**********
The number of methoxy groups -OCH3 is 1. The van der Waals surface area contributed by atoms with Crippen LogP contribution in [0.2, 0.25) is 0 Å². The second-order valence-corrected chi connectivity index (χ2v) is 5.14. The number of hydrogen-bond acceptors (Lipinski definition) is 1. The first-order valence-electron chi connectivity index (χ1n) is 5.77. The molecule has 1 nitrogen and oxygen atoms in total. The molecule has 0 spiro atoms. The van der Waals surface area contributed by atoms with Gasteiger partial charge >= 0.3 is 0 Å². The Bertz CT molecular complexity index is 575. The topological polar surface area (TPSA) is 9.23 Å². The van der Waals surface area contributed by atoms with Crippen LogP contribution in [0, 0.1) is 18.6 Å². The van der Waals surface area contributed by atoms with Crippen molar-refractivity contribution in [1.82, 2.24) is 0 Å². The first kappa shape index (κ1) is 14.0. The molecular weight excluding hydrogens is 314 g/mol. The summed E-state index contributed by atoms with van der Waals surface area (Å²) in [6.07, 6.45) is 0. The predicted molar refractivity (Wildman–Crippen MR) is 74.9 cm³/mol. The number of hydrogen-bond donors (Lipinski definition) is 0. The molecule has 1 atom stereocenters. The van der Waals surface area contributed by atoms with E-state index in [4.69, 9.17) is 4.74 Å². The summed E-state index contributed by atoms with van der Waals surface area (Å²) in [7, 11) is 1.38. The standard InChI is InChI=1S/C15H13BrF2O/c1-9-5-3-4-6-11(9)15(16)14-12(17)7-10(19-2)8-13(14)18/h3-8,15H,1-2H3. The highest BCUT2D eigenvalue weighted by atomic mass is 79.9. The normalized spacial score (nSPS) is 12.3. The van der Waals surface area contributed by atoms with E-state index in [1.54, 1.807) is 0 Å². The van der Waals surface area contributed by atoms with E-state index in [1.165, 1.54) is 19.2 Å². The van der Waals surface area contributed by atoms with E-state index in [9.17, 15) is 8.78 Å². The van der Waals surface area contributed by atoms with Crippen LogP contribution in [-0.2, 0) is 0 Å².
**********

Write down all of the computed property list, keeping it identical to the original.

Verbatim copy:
The number of methoxy groups -OCH3 is 1. The van der Waals surface area contributed by atoms with Crippen LogP contribution in [0.2, 0.25) is 0 Å². The second-order valence-corrected chi connectivity index (χ2v) is 5.14. The number of hydrogen-bond acceptors (Lipinski definition) is 1. The first-order valence-electron chi connectivity index (χ1n) is 5.77. The molecule has 1 nitrogen and oxygen atoms in total. The molecule has 0 spiro atoms. The van der Waals surface area contributed by atoms with Gasteiger partial charge >= 0.3 is 0 Å². The Bertz CT molecular complexity index is 575. The topological polar surface area (TPSA) is 9.23 Å². The van der Waals surface area contributed by atoms with Crippen LogP contribution in [0, 0.1) is 18.6 Å². The van der Waals surface area contributed by atoms with Crippen molar-refractivity contribution in [1.82, 2.24) is 0 Å². The first kappa shape index (κ1) is 14.0. The molecular weight excluding hydrogens is 314 g/mol. The summed E-state index contributed by atoms with van der Waals surface area (Å²) in [6.07, 6.45) is 0. The predicted molar refractivity (Wildman–Crippen MR) is 74.9 cm³/mol. The number of hydrogen-bond donors (Lipinski definition) is 0. The molecule has 1 atom stereocenters. The van der Waals surface area contributed by atoms with E-state index in [4.69, 9.17) is 4.74 Å². The summed E-state index contributed by atoms with van der Waals surface area (Å²) in [7, 11) is 1.38. The standard InChI is InChI=1S/C15H13BrF2O/c1-9-5-3-4-6-11(9)15(16)14-12(17)7-10(19-2)8-13(14)18/h3-8,15H,1-2H3. The highest BCUT2D eigenvalue weighted by atomic mass is 79.9. The normalized spacial score (nSPS) is 12.3. The van der Waals surface area contributed by atoms with E-state index in [1.54, 1.807) is 0 Å². The van der Waals surface area contributed by atoms with E-state index in [1.165, 1.54) is 19.2 Å². The van der Waals surface area contributed by atoms with E-state index in [9.17, 15) is 8.78 Å². The van der Waals surface area contributed by atoms with Crippen LogP contribution in [-0.2, 0) is 0 Å².